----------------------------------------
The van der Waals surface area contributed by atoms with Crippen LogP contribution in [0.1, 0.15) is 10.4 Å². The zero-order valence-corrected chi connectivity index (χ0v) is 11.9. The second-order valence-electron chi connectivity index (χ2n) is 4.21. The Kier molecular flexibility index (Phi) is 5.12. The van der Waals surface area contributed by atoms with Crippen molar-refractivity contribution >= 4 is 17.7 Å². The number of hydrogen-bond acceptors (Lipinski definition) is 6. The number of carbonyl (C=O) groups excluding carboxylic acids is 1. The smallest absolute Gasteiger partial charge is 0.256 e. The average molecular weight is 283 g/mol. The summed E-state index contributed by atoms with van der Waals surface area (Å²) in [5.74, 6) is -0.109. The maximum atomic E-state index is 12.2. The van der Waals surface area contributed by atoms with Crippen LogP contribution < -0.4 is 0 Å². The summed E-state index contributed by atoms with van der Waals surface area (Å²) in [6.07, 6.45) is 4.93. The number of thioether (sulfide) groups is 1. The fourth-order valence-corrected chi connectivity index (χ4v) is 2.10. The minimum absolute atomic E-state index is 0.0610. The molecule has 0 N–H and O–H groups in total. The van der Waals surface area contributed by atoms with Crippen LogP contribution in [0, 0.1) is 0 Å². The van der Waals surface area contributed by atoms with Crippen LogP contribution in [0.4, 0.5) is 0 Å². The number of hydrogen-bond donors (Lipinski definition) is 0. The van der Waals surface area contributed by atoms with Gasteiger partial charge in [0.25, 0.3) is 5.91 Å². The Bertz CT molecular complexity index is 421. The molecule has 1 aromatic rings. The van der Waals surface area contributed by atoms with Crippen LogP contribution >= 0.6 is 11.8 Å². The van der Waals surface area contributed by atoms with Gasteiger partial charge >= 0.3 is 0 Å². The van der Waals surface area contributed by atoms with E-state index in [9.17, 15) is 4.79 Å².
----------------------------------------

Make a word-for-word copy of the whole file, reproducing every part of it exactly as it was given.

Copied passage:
The van der Waals surface area contributed by atoms with Crippen LogP contribution in [0.1, 0.15) is 10.4 Å². The zero-order valence-corrected chi connectivity index (χ0v) is 11.9. The second-order valence-electron chi connectivity index (χ2n) is 4.21. The Kier molecular flexibility index (Phi) is 5.12. The van der Waals surface area contributed by atoms with Crippen molar-refractivity contribution >= 4 is 17.7 Å². The number of hydrogen-bond acceptors (Lipinski definition) is 6. The number of carbonyl (C=O) groups excluding carboxylic acids is 1. The smallest absolute Gasteiger partial charge is 0.256 e. The average molecular weight is 283 g/mol. The summed E-state index contributed by atoms with van der Waals surface area (Å²) in [5.74, 6) is -0.109. The maximum atomic E-state index is 12.2. The van der Waals surface area contributed by atoms with Crippen LogP contribution < -0.4 is 0 Å². The summed E-state index contributed by atoms with van der Waals surface area (Å²) in [6.07, 6.45) is 4.93. The number of thioether (sulfide) groups is 1. The fourth-order valence-corrected chi connectivity index (χ4v) is 2.10. The minimum absolute atomic E-state index is 0.0610. The molecule has 0 N–H and O–H groups in total. The van der Waals surface area contributed by atoms with Crippen LogP contribution in [0, 0.1) is 0 Å². The van der Waals surface area contributed by atoms with Crippen LogP contribution in [0.4, 0.5) is 0 Å². The number of hydrogen-bond donors (Lipinski definition) is 0. The van der Waals surface area contributed by atoms with Gasteiger partial charge in [0.25, 0.3) is 5.91 Å². The Bertz CT molecular complexity index is 421. The molecule has 1 aromatic rings. The van der Waals surface area contributed by atoms with Crippen LogP contribution >= 0.6 is 11.8 Å². The van der Waals surface area contributed by atoms with Gasteiger partial charge >= 0.3 is 0 Å². The van der Waals surface area contributed by atoms with E-state index in [9.17, 15) is 4.79 Å².